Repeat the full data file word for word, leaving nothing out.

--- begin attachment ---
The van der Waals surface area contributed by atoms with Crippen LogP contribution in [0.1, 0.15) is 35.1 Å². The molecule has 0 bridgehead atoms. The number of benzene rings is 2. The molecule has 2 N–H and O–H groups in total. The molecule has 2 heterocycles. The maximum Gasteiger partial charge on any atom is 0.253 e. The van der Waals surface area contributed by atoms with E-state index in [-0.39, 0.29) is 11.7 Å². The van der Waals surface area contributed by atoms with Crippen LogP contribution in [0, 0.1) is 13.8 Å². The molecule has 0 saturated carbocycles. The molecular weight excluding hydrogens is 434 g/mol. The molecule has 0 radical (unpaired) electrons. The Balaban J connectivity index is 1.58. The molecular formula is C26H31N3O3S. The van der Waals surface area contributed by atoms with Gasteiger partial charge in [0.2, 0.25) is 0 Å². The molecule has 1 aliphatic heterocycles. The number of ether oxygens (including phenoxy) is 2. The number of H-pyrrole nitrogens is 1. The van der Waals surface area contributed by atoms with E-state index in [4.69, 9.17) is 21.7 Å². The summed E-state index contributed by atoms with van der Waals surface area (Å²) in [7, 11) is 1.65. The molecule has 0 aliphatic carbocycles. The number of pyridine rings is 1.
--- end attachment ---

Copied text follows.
The van der Waals surface area contributed by atoms with Crippen LogP contribution in [0.1, 0.15) is 35.1 Å². The molecule has 0 bridgehead atoms. The number of benzene rings is 2. The molecule has 2 N–H and O–H groups in total. The molecule has 2 heterocycles. The maximum Gasteiger partial charge on any atom is 0.253 e. The van der Waals surface area contributed by atoms with E-state index in [-0.39, 0.29) is 11.7 Å². The van der Waals surface area contributed by atoms with Crippen LogP contribution in [0, 0.1) is 13.8 Å². The molecule has 0 saturated carbocycles. The molecular weight excluding hydrogens is 434 g/mol. The molecule has 0 radical (unpaired) electrons. The Balaban J connectivity index is 1.58. The molecular formula is C26H31N3O3S. The van der Waals surface area contributed by atoms with Gasteiger partial charge in [0.2, 0.25) is 0 Å². The molecule has 1 aliphatic heterocycles. The number of ether oxygens (including phenoxy) is 2. The number of H-pyrrole nitrogens is 1. The van der Waals surface area contributed by atoms with E-state index in [4.69, 9.17) is 21.7 Å². The summed E-state index contributed by atoms with van der Waals surface area (Å²) in [7, 11) is 1.65. The molecule has 0 aliphatic carbocycles. The number of pyridine rings is 1.